Does Empathy Vary By Region?
Empathy involves both feelings of concern for others (“empathic concern”) as well as thoughts of imagining other people’s perspectives (“perspective-taking”). Though many individual-level studies have been done on empathy and its relation to prosocial behaviors, antisocial behaviors, and well-being, the variation of empathy by geography has been left largely unexplored. This study examines empathy in the United States at the state level. Studies such as this one can provide insight into the psychological basis of differences in social behavior by geographic region.
The authors of this study surveyed nearly 80,000 adult U.S. residents from different states about their empathic feelings and thoughts. Additionally, they used public records to determine rates of prosocial and antisocial behavior in each U.S. state. Prosocial behavior was measured by each state’s per capita rates of time spent volunteering and money donated to charity, whereas antisocial behavior was measured by each state’s per capita rates of violent crime and property crime. State-level well-being was taken from the 2010 Gallup-Healthways Well-Being Index, a national index that measures each state’s well-being based on factors such as residents’ emotional and physical health.
The study found that Rhode Island, Montana, and Vermont had the highest total empathy scores and that Delaware, Alabama, and Nevada had the lowest total empathy scores. There did not appear to be geographic clustering of states with similar empathy measures, i.e. nearby states often differed in scores. Previous studies on individuals had found that higher levels of empathy were associated with higher rates of prosocial behavior and well-being and with lower rates of antisocial behavior.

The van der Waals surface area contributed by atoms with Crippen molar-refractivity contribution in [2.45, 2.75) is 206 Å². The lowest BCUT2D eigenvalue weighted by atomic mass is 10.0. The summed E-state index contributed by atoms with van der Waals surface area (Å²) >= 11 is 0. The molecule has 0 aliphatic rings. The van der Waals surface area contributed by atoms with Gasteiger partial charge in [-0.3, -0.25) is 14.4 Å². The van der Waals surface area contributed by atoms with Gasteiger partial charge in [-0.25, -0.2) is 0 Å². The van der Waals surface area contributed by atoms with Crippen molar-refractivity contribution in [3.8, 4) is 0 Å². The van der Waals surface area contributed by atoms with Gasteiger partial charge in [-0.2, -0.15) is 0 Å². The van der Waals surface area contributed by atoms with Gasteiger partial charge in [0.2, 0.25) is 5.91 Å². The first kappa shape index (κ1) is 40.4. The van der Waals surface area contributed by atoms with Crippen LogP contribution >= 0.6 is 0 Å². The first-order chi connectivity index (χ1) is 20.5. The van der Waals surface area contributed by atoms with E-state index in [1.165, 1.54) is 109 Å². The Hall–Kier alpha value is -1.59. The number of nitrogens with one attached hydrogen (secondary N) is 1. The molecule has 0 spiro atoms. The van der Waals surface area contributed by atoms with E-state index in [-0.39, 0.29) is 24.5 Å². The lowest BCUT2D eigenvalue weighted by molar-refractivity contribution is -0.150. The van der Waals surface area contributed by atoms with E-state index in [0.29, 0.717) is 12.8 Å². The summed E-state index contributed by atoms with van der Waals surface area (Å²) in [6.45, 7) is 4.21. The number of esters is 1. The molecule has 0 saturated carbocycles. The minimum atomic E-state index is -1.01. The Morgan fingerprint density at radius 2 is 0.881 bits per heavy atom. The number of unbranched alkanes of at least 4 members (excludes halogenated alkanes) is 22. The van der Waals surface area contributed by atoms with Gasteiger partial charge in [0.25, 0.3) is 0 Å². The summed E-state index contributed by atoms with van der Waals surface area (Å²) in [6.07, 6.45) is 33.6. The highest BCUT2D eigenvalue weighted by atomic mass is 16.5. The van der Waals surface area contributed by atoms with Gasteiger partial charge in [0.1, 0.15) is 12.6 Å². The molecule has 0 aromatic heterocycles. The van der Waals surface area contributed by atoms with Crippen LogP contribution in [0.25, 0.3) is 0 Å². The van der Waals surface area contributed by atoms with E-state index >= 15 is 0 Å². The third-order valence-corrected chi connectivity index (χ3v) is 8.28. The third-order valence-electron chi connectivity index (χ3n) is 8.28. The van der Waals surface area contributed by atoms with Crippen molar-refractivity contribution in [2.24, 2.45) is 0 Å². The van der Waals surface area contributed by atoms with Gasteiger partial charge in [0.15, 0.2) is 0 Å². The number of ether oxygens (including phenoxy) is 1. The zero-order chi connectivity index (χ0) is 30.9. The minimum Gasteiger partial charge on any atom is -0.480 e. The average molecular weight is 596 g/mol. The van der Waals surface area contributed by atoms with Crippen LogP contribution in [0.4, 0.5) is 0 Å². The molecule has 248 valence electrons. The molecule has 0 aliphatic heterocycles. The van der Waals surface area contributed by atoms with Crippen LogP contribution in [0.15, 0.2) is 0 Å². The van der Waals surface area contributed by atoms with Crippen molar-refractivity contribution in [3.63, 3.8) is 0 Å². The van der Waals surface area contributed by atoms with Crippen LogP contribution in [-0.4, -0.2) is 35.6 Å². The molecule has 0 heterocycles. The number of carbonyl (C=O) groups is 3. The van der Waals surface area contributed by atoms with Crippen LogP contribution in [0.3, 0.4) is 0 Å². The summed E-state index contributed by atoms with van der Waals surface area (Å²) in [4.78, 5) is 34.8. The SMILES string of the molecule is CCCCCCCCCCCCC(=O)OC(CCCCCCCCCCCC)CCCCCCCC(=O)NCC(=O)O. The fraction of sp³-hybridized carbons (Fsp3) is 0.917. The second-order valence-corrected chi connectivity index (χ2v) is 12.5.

The state-level results of this study matched up on most counts. Findings which the authors determined to be statistically significant included the association of total empathy with higher rates of volunteering and well-being and with lower rates of violent crime; the association of the “perspective taking” aspect of empathy with higher volunteer rates, charitable donations, and well-being and with lower rates of both violent and property crime (though some of these effects went away when factors such as differences in sex, race, and income were controlled for); and the association of the “empathic concern” aspect of empathy with higher rates of volunteering and with lower rates of violent crime.
The authors were surprised to have not found a greater link between empathy and certain specific measures such as murder, rape, and property crime. Though the reasons cannot be known for sure, the authors offer speculations such as property crime being less affected by empathy since there is less criminal-victim interaction involved. The authors also offer speculations on other parts of the study. For example, it is possible that geographic variations in weather affect empathy, or that people move to areas with like-minded people of similar empathy levels.
The authors also admit limitations of their study, such as it being observational and therefore not good for determining cause and effect relationships. Finally, the authors make suggestions for future studies, including the suggestion to focus on smaller geographic areas such as cities or counties and to study the reasons behind geographic differences in empathy. Advocates can use this data to better inform their decisions about where people may be more receptive to empathy-driven campaigns.[Contributed by Mona Zahir]